I have read no shortage of Staci Hart books in the last year, as college days render my brain too numb to process anything beyond a good romcom (Red Lipstick Coalition, anyone?). And Staci Hart tends to deliver – light-hearted romance with strong heroines that don’t lack ambition or a life, with a healthy dose of drama – is her specialty. I have to say, I particularly enjoyed Coming Up Roses, if only for the Austen-related storyline.
Tess Monroe has been working in Longbourne Flower Shop since she was sixteen. After her losing her mom to cancer in high school, Mrs. Bennet, the owner of the shop, takes her under her wing and provides her with the stability of a place to call hers and a passion for flowers. But the shop is going under, after years of ignoring all the signs of failure, and every single Bennet child is back to save it – including Luke Bennet, the player who forgot he kissed Tess in the first place.
As Luke works to revive Longbourne, he discovers his mistake in ever letting Tess go (even if he doesn’t remember doing so) and they slowly test the waters of the feelings that have been stirring between them since.
I’m just a sucker for anything Pride & Prejudice related. Mr. Darcy is the dream. The whole dynamic is what led me to discover my favorite romance trope in enemies-to-lovers to begin with. I liked Hart’s play on it, in that the themes were all the same, and there were not so subtle nods in the way she named things, but she really took her own direction with it. It was just cute.
Longbourne Flower Shop really provided the perfect backdrop to Tess and Luke’s story. It was sweet and whimsical, and Hart delivered scene descriptions that just made my heart swell at the thought. She has a talent for that: some of my other favorites have been in libraries, in bookstores… it speaks to me. 🙂
Of course, I can’t offer Coming Up Roses that fourth or fifth star. That fifth star is reserved only for those who can deliver something fresh and original, a plot I haven’t read a thousand times before in an effort to drone out business lectures. Coming Up Roses didn’t cut it on that one. If you’re looking for a sweet and relaxing read in a beautiful setting, look no further. But I’ve read plenty of contemporary romance with a lot more wit, character, and originality… to which I am also happy to drop the names of.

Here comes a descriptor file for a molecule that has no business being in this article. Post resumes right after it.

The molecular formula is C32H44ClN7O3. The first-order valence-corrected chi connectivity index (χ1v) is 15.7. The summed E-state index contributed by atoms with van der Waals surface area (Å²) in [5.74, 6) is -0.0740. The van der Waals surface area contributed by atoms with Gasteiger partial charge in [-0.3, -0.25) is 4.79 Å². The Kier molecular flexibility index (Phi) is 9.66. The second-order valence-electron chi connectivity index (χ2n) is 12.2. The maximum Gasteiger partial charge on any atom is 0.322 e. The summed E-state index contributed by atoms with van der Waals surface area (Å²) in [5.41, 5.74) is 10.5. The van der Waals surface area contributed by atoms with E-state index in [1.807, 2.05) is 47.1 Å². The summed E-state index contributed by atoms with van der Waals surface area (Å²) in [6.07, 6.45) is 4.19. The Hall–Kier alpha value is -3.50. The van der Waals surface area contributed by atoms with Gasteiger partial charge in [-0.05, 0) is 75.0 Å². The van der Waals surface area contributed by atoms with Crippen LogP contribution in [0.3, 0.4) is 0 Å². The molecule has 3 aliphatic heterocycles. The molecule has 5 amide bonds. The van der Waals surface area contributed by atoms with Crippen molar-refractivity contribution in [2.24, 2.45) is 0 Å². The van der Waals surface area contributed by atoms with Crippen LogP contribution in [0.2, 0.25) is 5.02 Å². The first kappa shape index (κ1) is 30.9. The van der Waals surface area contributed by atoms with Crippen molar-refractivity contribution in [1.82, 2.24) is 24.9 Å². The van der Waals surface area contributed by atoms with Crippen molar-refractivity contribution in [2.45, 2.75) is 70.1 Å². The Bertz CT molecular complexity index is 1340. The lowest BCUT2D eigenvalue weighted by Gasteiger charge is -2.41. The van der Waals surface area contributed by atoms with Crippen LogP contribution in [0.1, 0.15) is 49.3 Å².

In particular, my biggest complaint, and the reason I dropped my rating even further, was with Tess and Luke’s characters. They lacked depth, as they often do in these situations. I felt the same about Piece of Work, also by Hart. It’s like, yes, you can write the connection between two people beautifully, but why are they even connecting? Coming Up Roses provides no context or common ground for friendship between Luke and Tess, except that their temperaments fit together. They lack a sense of humor that scratches the surface (romcom was a complete lie here), and quite frankly, they’re polar opposites. It’s nothing I’d buy into beyond the pages of this story. Contemporary romance and romcoms authors like Jasmine Guillory and Sally Thorne and even Tessa Bailey have raised the bar far beyond this superficial stuff, and it’s like I’m left slightly disappointed after I read one that doesn’t measure up.
Just fair warning! I’m not going to steer you clear of this book, but I can definitely point you towards better. 🙂 Happy reading!